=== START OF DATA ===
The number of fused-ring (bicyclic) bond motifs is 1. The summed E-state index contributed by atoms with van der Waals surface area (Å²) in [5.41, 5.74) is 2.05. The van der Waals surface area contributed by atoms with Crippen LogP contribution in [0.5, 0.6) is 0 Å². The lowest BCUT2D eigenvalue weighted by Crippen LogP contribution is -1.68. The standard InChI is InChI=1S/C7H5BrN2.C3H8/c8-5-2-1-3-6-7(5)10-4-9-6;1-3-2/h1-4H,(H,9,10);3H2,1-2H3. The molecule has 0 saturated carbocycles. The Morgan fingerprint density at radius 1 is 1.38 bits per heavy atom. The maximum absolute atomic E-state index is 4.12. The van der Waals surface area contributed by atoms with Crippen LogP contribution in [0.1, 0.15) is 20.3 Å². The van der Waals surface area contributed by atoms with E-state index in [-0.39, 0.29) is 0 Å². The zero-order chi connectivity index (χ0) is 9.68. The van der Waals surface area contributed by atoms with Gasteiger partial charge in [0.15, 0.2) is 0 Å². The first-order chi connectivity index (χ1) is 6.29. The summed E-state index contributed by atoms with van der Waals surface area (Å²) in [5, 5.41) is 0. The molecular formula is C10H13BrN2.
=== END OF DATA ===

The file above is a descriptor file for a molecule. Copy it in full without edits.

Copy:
The number of fused-ring (bicyclic) bond motifs is 1. The summed E-state index contributed by atoms with van der Waals surface area (Å²) in [5.41, 5.74) is 2.05. The van der Waals surface area contributed by atoms with Crippen LogP contribution in [0.5, 0.6) is 0 Å². The lowest BCUT2D eigenvalue weighted by Crippen LogP contribution is -1.68. The standard InChI is InChI=1S/C7H5BrN2.C3H8/c8-5-2-1-3-6-7(5)10-4-9-6;1-3-2/h1-4H,(H,9,10);3H2,1-2H3. The molecule has 0 saturated carbocycles. The Morgan fingerprint density at radius 1 is 1.38 bits per heavy atom. The maximum absolute atomic E-state index is 4.12. The van der Waals surface area contributed by atoms with Crippen LogP contribution in [0.1, 0.15) is 20.3 Å². The van der Waals surface area contributed by atoms with E-state index in [-0.39, 0.29) is 0 Å². The zero-order chi connectivity index (χ0) is 9.68. The van der Waals surface area contributed by atoms with Gasteiger partial charge in [0.15, 0.2) is 0 Å². The first-order chi connectivity index (χ1) is 6.29. The summed E-state index contributed by atoms with van der Waals surface area (Å²) in [5, 5.41) is 0. The molecular formula is C10H13BrN2.